Constraining the derivation of alternatives

Abstract

Inferences that result from exhaustification of a sentence S depend on the set of alternatives to S. In this paper, we present some inference patterns that are problematic for previous theories of alternatives and propose some structural constraints on the derivation of formal alternatives which derive the observations.

This is a preview of subscription content, log in to check access.

References

  1. Atlas, J.D., and S.C. Levinson. 1981. It-clefts, informativeness, and logical form: Radical pragmatics. In Radical pragmatics, ed. P. Cole, 1–61. New York: Academic Press.

  2. Chemla E. (2009) Presuppositions of quantified sentences: Experimental data. Natural Language Semantics 17(4): 299–340

    Article  Google Scholar 

  3. Chierchia, G., D. Fox, and B. Spector. 2012. The grammatical view of scalar implicatures and the relationship between semantics and pragmatics. In Semantics: An international handbook of natural language meaning, ed. P. Portner, C. Maienborn, and K. von Heusinger, 2297–2332. Berlin: de Gruyter.

  4. Chomsky, N. 1995. The Minimalist Program. Cambridge, MA: MIT Press.

  5. Crnič L. (2012) Focus particles and embedded exhaustification. Journal of Semantics 30(4): 533–558

    Article  Google Scholar 

  6. Fox, D. 2007a. Free choice disjunction and the theory of scalar implicatures. In Presupposition and implicature in compositional semantics, ed. U. Sauerland and P. Stateva, 71–120. Basingstoke: Palgrave-Macmillan.

  7. Fox, D. 2007b. Pragmatics in linguistic theory. MIT class notes.

  8. Fox D., Katzir R. (2011) On the characterization of alternatives. Natural Language Semantics 19: 87–107

    Article  Google Scholar 

  9. Groenendijk, J., and M. Stokhof. 1984. Studies on the semantics of questions and the pragmatics of answers. PhD thesis, University of Amsterdam.

  10. Hintikka, J. 1969. Semantics for propositional attitudes. In Philosophical logic, ed. J.W. Davis et al., 21–45. Dordrecht: Reidel.

  11. Horn, L. 1989. A natural history of negation. Chicago: The University of Chicago Press.

  12. Katzir R. (2007) Structurally-defined alternatives. Linguistics and Philosophy 30: 669–690

    Article  Google Scholar 

  13. Katzir, R. 2008. Structural competition in grammar. PhD thesis, MIT.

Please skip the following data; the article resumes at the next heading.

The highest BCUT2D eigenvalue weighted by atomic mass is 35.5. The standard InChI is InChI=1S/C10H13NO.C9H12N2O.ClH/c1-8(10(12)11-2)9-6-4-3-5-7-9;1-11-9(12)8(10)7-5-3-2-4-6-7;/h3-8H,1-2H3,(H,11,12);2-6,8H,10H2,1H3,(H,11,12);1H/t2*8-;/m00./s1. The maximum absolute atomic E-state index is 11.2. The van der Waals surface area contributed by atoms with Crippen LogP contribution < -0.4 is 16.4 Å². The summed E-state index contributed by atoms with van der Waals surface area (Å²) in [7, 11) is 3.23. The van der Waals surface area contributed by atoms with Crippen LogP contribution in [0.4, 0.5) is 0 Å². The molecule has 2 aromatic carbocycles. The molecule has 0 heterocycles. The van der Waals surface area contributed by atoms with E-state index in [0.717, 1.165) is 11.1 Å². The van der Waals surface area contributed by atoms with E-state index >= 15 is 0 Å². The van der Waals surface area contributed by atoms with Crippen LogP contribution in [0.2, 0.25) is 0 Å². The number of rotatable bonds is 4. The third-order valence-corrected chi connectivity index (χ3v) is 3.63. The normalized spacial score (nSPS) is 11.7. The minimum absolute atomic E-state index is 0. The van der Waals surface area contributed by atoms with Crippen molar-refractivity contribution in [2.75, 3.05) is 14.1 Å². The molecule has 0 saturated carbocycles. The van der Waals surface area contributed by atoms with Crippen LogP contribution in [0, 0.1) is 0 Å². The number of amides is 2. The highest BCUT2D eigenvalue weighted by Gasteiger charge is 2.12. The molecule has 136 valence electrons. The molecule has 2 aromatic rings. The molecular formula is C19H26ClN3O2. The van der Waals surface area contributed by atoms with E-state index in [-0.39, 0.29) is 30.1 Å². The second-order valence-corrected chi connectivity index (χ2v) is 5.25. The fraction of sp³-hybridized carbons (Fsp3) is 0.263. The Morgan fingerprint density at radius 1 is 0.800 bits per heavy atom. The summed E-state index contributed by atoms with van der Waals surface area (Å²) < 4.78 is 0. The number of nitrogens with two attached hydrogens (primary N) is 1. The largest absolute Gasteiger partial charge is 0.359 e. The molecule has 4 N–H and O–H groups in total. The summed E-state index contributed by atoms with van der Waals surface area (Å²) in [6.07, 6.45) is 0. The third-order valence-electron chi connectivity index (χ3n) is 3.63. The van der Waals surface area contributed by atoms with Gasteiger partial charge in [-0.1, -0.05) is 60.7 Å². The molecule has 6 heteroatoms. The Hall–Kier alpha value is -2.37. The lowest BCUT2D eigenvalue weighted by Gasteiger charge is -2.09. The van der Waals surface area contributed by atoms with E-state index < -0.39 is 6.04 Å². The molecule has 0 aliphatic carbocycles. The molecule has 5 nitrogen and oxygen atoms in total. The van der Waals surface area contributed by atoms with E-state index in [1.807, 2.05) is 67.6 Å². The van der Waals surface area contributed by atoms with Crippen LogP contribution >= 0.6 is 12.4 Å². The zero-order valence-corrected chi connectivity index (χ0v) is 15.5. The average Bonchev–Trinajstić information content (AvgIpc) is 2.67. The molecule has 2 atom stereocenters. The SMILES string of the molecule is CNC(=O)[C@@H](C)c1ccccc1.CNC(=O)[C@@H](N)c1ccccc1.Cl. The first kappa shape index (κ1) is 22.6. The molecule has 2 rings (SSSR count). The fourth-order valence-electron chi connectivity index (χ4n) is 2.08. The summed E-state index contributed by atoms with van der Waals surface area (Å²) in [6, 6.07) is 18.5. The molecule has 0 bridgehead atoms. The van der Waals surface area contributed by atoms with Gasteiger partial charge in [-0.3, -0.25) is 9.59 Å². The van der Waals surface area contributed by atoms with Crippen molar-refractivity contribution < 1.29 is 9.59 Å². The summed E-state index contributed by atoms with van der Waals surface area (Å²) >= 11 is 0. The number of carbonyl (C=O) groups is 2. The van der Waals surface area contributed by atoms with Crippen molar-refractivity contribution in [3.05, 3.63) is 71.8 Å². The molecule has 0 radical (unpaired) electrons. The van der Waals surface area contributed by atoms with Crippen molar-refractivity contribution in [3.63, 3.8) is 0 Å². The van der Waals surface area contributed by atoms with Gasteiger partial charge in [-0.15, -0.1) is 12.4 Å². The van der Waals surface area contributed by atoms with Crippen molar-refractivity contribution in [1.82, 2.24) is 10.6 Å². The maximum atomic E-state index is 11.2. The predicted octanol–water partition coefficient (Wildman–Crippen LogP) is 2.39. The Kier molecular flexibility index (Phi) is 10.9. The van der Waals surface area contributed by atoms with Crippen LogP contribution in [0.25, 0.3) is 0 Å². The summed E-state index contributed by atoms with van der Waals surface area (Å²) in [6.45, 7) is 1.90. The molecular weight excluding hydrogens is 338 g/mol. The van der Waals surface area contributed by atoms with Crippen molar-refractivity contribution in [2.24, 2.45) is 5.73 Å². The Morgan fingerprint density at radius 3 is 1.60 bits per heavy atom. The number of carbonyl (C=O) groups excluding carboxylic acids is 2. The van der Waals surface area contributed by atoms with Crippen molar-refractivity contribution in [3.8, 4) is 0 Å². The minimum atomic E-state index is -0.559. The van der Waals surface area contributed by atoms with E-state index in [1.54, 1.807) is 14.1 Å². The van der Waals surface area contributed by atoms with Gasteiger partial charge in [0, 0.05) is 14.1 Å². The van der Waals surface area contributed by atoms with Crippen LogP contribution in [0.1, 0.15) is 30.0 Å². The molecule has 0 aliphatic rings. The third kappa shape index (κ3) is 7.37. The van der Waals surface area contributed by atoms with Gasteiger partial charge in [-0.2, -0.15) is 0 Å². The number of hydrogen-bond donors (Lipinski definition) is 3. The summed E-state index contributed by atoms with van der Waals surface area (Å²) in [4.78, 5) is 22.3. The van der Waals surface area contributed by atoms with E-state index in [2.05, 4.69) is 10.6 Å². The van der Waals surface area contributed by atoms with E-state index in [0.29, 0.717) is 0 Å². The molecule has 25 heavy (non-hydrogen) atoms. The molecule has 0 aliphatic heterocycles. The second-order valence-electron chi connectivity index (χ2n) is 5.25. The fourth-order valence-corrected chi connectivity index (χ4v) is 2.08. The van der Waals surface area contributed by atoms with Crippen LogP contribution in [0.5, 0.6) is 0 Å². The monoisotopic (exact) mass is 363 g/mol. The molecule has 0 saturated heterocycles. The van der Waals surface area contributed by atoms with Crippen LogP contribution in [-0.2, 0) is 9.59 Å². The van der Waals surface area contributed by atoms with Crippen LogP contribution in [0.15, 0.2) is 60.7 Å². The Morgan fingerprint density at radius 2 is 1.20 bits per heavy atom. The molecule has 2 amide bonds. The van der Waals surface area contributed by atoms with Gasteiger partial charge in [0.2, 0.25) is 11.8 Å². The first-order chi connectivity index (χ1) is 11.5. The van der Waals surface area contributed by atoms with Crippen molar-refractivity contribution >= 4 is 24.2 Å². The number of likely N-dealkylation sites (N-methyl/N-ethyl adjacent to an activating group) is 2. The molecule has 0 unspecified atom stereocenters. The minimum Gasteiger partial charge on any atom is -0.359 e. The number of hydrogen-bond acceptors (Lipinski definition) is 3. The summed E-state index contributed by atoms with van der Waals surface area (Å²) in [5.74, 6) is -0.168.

14. Klinedinst, N. 2004. Only scalar only. Handout presented at the ‘Presupposition and Implicature’ workshop, Paris.

  15. Krifka M. (1995) The semantics and pragmatics of polarity items. Linguistic Analysis 25(3–4): 209–257

    Google Scholar 

  16. Kroch A. (1972) Lexical and inferred meanings for some time adverbials. Quarterly Progress Reports of the Research Laboratory of Electronics 104: 260–267

    Google Scholar 

  17. Lewis D. (1988) Relevant implication. Theoria 54(3): 161–174

    Article  Google Scholar 

  18. Magri G. (2009) A theory of individual-level predicates based on blind mandatory scalar implicatures. Natural Language Semantics 17(3): 245–297

    Article  Google Scholar 

  19. Magri, G. 2011. Another argument for embedded scalar implicatures based on oddness in downward entailing environments. Semantics and Pragmatics 4(6): 1–51. doi:10.3765/sp.4.6.

  20. Penka, D. 2011. Negative indefinites. Oxford: Oxford University Press.

  21. Romoli, J. 2012a. A problem for the structural characterization of alternatives. Unpublished manuscript, Harvard University.

  22. Romoli, J. 2012b. Soft but strong: Neg-raising, soft triggers, and exhaustification. PhD thesis, Harvard University.

  23. Rooth M. (1992) A theory of focus interpretation. Natural Language Semantics 1: 75–116

    Article  Google Scholar 

  24. Sauerland U. (2004) Scalar implicatures in complex sentences. Linguistics and Philosophy 27(3): 367–391

    Article  Google Scholar 

  25. Sauerland, U. 2012. The computation of scalar implicatures: Pragmatic, lexical or grammatical? Language and Linguistic Compass 6: 36–49.

  26. Spector, B. 2006. Scalar implicatures: Local or global? Exhaustivity and Gricean reasoning. Unpublished manuscript, Institut Jean Nicod, Paris.

  27. Spector, B. 2010. Scalar implicatures and grammar alternatives for focus and scalar implicatures (based on Fox and Katzir). Handout for ESSLLI, Copenhagen.

  28. von Fintel, K., and I. Heim. 1997. Pragmatics in linguistic theory. MIT class notes.

Download references

Author information

Affiliations

Authors

Corresponding author

Correspondence to Andreas Haida.

Rights and permissions

Reprints and Permissions

About this article

Verify currency and authenticity via CrossMark

Cite this article

Trinh, T., Haida, A. Constraining the derivation of alternatives. Nat Lang Semantics 23, 249–270 (2015). https://doi.org/10.1007/s11050-015-9115-y

Download citation

Keywords

  • Alternatives
  • Exhaustification
  • Implicature
  • Focus
  • Symmetry